This early work by Aleister Crowley was originally published in 1898. Born in Royal Leamington Spa, England in 1875, Crowley was raised by Christian fundamentalist parents. He attended Trinity College at Cambridge University, but left before graduating. After leaving the college, he devoted his time to studying the occult, and travelled extensively throughout the world in persuit of its secret knowledge. He went on to become a prolific writer, producing essays, prose and poetry on a wide range of subjects. To this day he remains a highly influential figure, both in occult circles and popular culture. Many of the earliest books, particularly those dating back to the 1900's and before, are now extremely scarce and increasingly expensive. We are republishing these classic works in affordable, high quality, modern editions.
“The Lux Radio Theatre” was radio’s most important dramatic hour, commanding the top Hollywood stars, the biggest budgets, and the best writing, directing and sound effects. Cecil B. DeMille, the long-time host, was often shown in publicity photographs as overseeing every aspect of each broadcast, but the reality is that the show’s real directors —Tony Stanford, Frank Woodruff, Fred MacKaye and Earl Ebi—did all of the heavy lifting from week to week, including keeping the stars’ egos in check and making sure everything went off without a hitch. This collection offers six broadcasts of “The Lux Radio Theatre”, just as originally aired over CBS in 1938 and 1939, transferred directly from C. B. DeMille’s personal recordings and fully restored for outstanding audio fidelity.
In her debut collection, Ashley-Elizabeth Best explores the cultivation of resilience during uncertain and often trying times. It’s a book built around day-to-day conflicts — poems about love, family, grief, power, and longing. Navigating the fault lines of popular culture and traditional poetry to assert that we are all history makers, Slow States of Collapse enters the landscape of personal narrative in an attempt to reconcile life’s little universal griefs.
Slow States of Collapse presents a world that is at once both menacing and full of wonder and grace. It’s a poetry of “casual cruelty” and “kisses like / puncture wounds,” of “something too tender to touch” and “the threat of an intense beauty.” In this collection, illness confronts bedside manners while a migrant restlessness also paints remarkable portraits of shifting self-image, and in the process the nature of personal and political power is reimagined.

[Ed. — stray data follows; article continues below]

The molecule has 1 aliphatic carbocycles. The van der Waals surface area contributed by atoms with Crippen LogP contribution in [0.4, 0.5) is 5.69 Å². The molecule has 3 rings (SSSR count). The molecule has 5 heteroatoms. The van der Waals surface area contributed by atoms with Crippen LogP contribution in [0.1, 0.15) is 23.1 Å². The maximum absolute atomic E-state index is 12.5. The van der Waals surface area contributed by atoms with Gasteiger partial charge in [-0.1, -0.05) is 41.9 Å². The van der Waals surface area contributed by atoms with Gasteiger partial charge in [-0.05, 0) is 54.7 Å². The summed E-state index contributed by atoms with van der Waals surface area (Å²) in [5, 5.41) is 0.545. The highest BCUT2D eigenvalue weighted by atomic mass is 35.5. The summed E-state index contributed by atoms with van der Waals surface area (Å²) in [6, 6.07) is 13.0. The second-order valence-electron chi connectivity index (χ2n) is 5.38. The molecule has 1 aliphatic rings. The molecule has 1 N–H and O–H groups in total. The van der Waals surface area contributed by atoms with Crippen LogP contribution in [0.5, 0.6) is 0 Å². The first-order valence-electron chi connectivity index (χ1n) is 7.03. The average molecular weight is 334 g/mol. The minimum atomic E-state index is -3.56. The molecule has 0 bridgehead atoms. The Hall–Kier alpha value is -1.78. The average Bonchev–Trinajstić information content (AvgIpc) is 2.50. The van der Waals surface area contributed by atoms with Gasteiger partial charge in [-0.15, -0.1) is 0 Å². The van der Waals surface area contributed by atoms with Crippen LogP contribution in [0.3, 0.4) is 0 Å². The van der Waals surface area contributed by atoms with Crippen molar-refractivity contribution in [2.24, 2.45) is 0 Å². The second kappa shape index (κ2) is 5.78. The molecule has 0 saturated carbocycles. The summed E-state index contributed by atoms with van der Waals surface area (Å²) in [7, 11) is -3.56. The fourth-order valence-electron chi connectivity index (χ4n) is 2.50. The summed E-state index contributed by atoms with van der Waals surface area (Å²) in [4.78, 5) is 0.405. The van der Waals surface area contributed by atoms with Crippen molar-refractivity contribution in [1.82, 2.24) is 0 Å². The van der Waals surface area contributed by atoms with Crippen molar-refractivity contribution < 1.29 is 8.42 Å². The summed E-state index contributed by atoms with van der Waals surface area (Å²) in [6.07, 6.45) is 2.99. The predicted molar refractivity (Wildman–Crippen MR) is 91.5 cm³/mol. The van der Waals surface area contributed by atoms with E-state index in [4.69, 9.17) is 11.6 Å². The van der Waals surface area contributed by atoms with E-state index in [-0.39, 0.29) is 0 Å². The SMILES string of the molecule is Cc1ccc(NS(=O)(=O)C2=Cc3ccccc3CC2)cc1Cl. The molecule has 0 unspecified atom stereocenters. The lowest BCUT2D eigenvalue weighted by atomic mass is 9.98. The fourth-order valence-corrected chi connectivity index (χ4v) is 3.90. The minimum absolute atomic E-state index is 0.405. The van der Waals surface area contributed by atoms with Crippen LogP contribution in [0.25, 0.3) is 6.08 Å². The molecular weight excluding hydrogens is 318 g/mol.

A collection of twenty-five poems on faith and ocd. Intrusive thoughts come up with what seems like a million flashing warning lights like those coming up all at once on a car's faulty dashboard. None of them make sense but they all feel so real, so personal, yet so alien to the person's heart, nature and beliefs. Suffering in silence, unable to talk as it feels like no one will understand, or worse, that they will judge harshly... anxiety levels soar... isolation follows, even from God, because "He knows". The thing is, He does know. Brains glitch, they can be like the car's faulty dashboard. They are not our mind, and they are not our heart. The battle is very real and the steps taken to overcome must be acknowledged, but the journey was never meant to be travelled alone. These few poems are a prayer voyage towards restored intimacy in the courts of Grace and in the safety of one's hiding place, tightly tucked against His heart, positioned for recovery.
LibriVox volunteers bring you 16 readings of Romance by Andrew Lang, probably best known as Edward Elgar's song My Love Dwelt in a Northern Land. Interestingly, Lang initially refused permission for his words to be used as lyrics, and Elgar's wife Alice wrote alternative words Afar, amidst the Sunny Isles for the song. However, Lang later relented and gave permission for his poem to be used.
The poem was initially published in The Century Magazine, May 1882, and this is the version recorded here. Later collections of Lang's poetry omit the third verse. (Summary by Ruth Golding)
Better break out your sledgehammer – it's time for a little concrete! Concrete poetry, that is. Concrete what? Well, it's poetry that's a lot like art – its meaning comes from what it looks like instead of the order of the words, so it's full of great visual puns and word puzzles. And one of its foremost practitioners is bpNichol, one of Canada's best experimental writers.
Konfessions of an Elizabethan Fan Dancer is Nichol's very first book. Originally published in England by Bob Cobbing in 1967, and then in Canada in 1973 by Nelson Ball's Weed/Flower Press, it has been unavailable for a dog's age. This new edition, curated by poet and antiquarian bookseller Nelson Ball, redresses this wrong. One of the few Nichol books that is dedicated entirely to concrete poetry, Konfessions is, like all of Nichol's work, playful, sincere, explorative, intelligent and human.
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